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Initiative to Develop Government Paperwork in the US

9 minute read
The estimates indicate that Americans spend nearly 10 billion hours per year on government paperwork, making it an exhausting and boring experience that may prevent people from receiving certain basic services.
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The estimates indicate that Americans spend nearly 10 billion hours per year on government paperwork, making it an exhausting and boring experience that may prevent people from receiving certain basic services. Paperwork has become an obstacle at times, rather than a means for leveraging services.

After recognizing this challenge and the potential paperwork opportunities, The Lab@DC, a science team under the department of District of Columbia Mayor Muriel Bowser, launched an initiative and workshop called Form-a-Palooza in 2017. Community members are asked during this one-day event about the forms that give them the most grief and are invited to redesign them in collaboration with government officials and experts in plain English. The traditional approach shows that people do not interfere with form design, which pushes them to perceive them as complex, confusing, and time-consuming. This shows that these old forms are an example of design bias.

The Form-a-Palooza initiative can be described as a brainstorming session that not only generates a set of clear ideas on how to simplify commonly used forms but also involves community members in the core of the process, allowing them to express their opinions and thoughts, given that they are ultimately the ones to use them. In partnership with entities in the district, the initiative corrects existing approaches that result in unintended inequalities.

Form-a-Palooza is a fertile ground to rethink the design of forms and help city hall innovators. This initiative is structured into two interweaving parts: The first part begins with the participants attending the seminars, presenting their inspirational insights, and attending sessions led by academics and city leaders who provide helpful information and tips on how to write simple and easy-to-understand forms. The second part takes place during sessions, as participants attend workshops that focus on one of the selected forms for critique and analysis, in addition to presenting ideas to enhance and streamline the form.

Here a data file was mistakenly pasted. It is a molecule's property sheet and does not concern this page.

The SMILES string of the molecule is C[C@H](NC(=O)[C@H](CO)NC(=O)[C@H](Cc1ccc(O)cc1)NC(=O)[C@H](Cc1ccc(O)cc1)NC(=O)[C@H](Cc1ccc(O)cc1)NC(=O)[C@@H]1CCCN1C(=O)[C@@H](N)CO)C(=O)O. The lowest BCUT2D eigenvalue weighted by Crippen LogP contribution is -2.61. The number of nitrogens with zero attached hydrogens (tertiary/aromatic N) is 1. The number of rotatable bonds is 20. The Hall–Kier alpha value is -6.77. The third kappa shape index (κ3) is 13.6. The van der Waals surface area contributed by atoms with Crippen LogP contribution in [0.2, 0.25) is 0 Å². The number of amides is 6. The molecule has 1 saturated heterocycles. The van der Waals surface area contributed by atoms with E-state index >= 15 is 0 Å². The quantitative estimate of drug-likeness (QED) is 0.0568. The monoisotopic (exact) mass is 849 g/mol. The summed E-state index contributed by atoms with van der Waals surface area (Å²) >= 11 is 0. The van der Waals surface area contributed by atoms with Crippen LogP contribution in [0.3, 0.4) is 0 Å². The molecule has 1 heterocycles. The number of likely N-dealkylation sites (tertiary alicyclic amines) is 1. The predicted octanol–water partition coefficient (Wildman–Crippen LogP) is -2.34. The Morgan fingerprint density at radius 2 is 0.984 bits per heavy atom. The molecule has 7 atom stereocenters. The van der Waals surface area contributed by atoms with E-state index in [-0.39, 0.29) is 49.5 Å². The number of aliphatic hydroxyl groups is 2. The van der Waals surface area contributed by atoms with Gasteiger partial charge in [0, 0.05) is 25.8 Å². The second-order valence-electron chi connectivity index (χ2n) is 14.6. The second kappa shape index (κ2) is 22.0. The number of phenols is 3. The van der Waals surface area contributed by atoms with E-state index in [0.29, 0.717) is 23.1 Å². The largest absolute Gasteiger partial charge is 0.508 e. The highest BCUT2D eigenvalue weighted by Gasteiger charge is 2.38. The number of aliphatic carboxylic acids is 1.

Prior to the event, The Lab@DC collects the forms nominated by community members and city employees who believe that they need to be improved. Then, the team works with stakeholders to ensure that they agree to make changes and amend the forms that they use, and sends invitations to different entity heads to participate in the workshop with community members.

After the Form-a-Palooza sessions end, The Lab@DC starts working with stakeholders and lawyers to showcase and sort people's suggestions and determine the ones that can be implemented at the administrative and legal levels. Then they begin the process of refining the design and content of the forms, in addition to testing the new versions with customers to receive useful suggestions and feedback to be leveraged in the following experiment.

Once the new forms are completed, The Lab@DC celebrates by holding a City Hall gallery. Form-a-Palooza participants were invited to see the results of their contributions in real life, with oversized before-and-after forms hung on the wall side-by-side for comparison.

The Form-a-Palooza experiment in D.C. was so successful that many US cities replicated and adapted the idea to their own needs. A similar event was held in Durham, New York, in April 2019, called (Re)Form and Philadelphia held another redesign event in May 2019. The city of Austin, Texas, is planning its own version of the initiative as part of a broader collaboration with the Austin Tech Alliance to digitize paper-driven city services. In the same context, the city of Anchorage, Alaska, was inspired by the idea of redesigning the forms and implemented it in government letters and emails. The city organized several events dubbed Letter-Palooza to help stakeholders achieve clearer and more understandable communications with community members.

Changing government forms is no easy task, as the simplest amendments can have ripple effects. The changes may also affect the way the city stores data across its various computerized systems, as well as the staff involved in management.

A bad government form is not just a complex form that takes time to fill, it is a part of major bureaucratic challenges that may not be visible to all. This is why government forms are a good starting point for innovation and reform. Some of them are complicated because they were initially the result of complex and overlapping processes. The conversation about back-end government processes may be complex, but initiatives such as Form-a-Palooza are a good pressure point to broaden the dialogue and discussion in this regard. In reality, several redesigns of government forms during these events sparked deeper conversations, not only in terms of paperwork but also in terms of existing processes and how to simplify them.

Since the start of the project, 37 forms have been redesigned, including the school enrollment packet, the driver’s license application, and basic business licenses. The team continues its efforts with the district's entities to encourage them to redesign their forms so that community members can fill them out easily. During 2019 and 2020, the team is focused on implementing the user-centered design of the district's programs that support prospective and current DC homeowners.




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